Characterization of thermal behavior of deep eutectic solvents and their potential as drug solubilization vehicles

Henry G. Morrison, Changquan C. Sun, Sesha Neervannan

Research output: Contribution to journalArticlepeer-review

431 Scopus citations


Deep eutectic solvent (DES) is a new class of solvents typically formed by mixing choline chloride with hydrogen bond donors such as amines, acids, and alcohols. Most DES's are non-reactive with water, biodegradable, and have acceptable toxicity profiles. Urea-choline chloride and malonic acid-choline chloride eutectic systems were characterized using differential scanning calorimetry (DSC) and thermal microscopy. A potential new 2:1 urea-choline chloride cocrystal with a melting point of 25 °C was characterized at the eutectic composition. The formation of this cocrystal suggests that DES should not be universally explained by simple eutectic melting, and may be useful in guiding the search for new DES systems. The lack of nucleation of the malonic acid-choline chloride system prohibited the construction of a phase diagram for this system using DSC. We also investigated possible uses of DES in solubilizing poorly soluble compounds for enhanced bioavailability in early drug development such as toxicology studies. For five poorly soluble model compounds, solubility in DES is 5 to 22,000 folds more than that in water. Thus, DES can be a promising vehicle for increasing exposure of poorly soluble compounds in preclinical studies.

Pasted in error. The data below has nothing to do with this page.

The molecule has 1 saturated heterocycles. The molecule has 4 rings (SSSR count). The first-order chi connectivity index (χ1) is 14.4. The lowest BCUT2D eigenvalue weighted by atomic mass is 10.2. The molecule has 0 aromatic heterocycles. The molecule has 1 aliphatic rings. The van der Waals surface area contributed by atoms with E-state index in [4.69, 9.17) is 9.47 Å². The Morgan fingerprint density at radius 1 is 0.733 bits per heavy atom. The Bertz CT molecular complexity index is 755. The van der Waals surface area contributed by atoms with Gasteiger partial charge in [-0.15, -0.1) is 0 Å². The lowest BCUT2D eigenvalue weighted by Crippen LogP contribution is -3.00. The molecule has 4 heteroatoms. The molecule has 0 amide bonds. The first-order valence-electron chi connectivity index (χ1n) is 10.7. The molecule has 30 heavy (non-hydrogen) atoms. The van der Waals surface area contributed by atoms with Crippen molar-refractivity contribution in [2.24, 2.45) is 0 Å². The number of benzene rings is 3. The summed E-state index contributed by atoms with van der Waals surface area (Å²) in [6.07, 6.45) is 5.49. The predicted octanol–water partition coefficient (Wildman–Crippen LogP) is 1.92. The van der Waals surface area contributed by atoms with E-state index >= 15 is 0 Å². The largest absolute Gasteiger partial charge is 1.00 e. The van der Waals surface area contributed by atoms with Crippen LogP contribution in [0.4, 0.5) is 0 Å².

Original languageEnglish (US)
Pages (from-to)136-139
Number of pages4
JournalInternational journal of pharmaceutics
Issue number1-2
StatePublished - Aug 13 2009


  • Deep eutectic solvent (DES)
  • Eutectic melting
  • Malonic acid-choline chloride
  • Solubilization
  • Urea-choline chloride


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